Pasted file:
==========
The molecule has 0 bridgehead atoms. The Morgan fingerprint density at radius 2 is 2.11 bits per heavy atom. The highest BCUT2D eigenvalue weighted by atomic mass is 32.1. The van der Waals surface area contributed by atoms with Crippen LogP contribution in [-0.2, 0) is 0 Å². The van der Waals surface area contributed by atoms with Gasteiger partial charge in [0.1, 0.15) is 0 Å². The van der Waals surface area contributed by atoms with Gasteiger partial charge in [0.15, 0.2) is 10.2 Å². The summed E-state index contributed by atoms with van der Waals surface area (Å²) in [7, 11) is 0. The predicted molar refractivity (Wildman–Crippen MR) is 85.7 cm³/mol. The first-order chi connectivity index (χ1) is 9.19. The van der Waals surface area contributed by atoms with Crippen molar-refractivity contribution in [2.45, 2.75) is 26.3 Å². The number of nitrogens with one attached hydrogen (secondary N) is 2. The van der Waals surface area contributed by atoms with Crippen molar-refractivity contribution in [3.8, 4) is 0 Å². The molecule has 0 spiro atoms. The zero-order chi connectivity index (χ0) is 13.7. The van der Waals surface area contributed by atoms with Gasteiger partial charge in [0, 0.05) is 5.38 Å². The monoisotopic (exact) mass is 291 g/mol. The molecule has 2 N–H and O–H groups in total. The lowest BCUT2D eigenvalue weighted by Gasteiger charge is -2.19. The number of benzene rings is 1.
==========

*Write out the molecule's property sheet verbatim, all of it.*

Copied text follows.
The molecule has 0 bridgehead atoms. The Morgan fingerprint density at radius 2 is 2.11 bits per heavy atom. The highest BCUT2D eigenvalue weighted by atomic mass is 32.1. The van der Waals surface area contributed by atoms with Crippen LogP contribution in [-0.2, 0) is 0 Å². The van der Waals surface area contributed by atoms with Gasteiger partial charge in [0.1, 0.15) is 0 Å². The van der Waals surface area contributed by atoms with Gasteiger partial charge in [0.15, 0.2) is 10.2 Å². The summed E-state index contributed by atoms with van der Waals surface area (Å²) in [7, 11) is 0. The predicted molar refractivity (Wildman–Crippen MR) is 85.7 cm³/mol. The first-order chi connectivity index (χ1) is 9.19. The van der Waals surface area contributed by atoms with Crippen molar-refractivity contribution in [2.45, 2.75) is 26.3 Å². The number of nitrogens with one attached hydrogen (secondary N) is 2. The van der Waals surface area contributed by atoms with Crippen molar-refractivity contribution in [3.8, 4) is 0 Å². The molecule has 0 spiro atoms. The zero-order chi connectivity index (χ0) is 13.7. The van der Waals surface area contributed by atoms with Gasteiger partial charge in [0, 0.05) is 5.38 Å². The monoisotopic (exact) mass is 291 g/mol. The molecule has 2 N–H and O–H groups in total. The lowest BCUT2D eigenvalue weighted by Gasteiger charge is -2.19. The number of benzene rings is 1.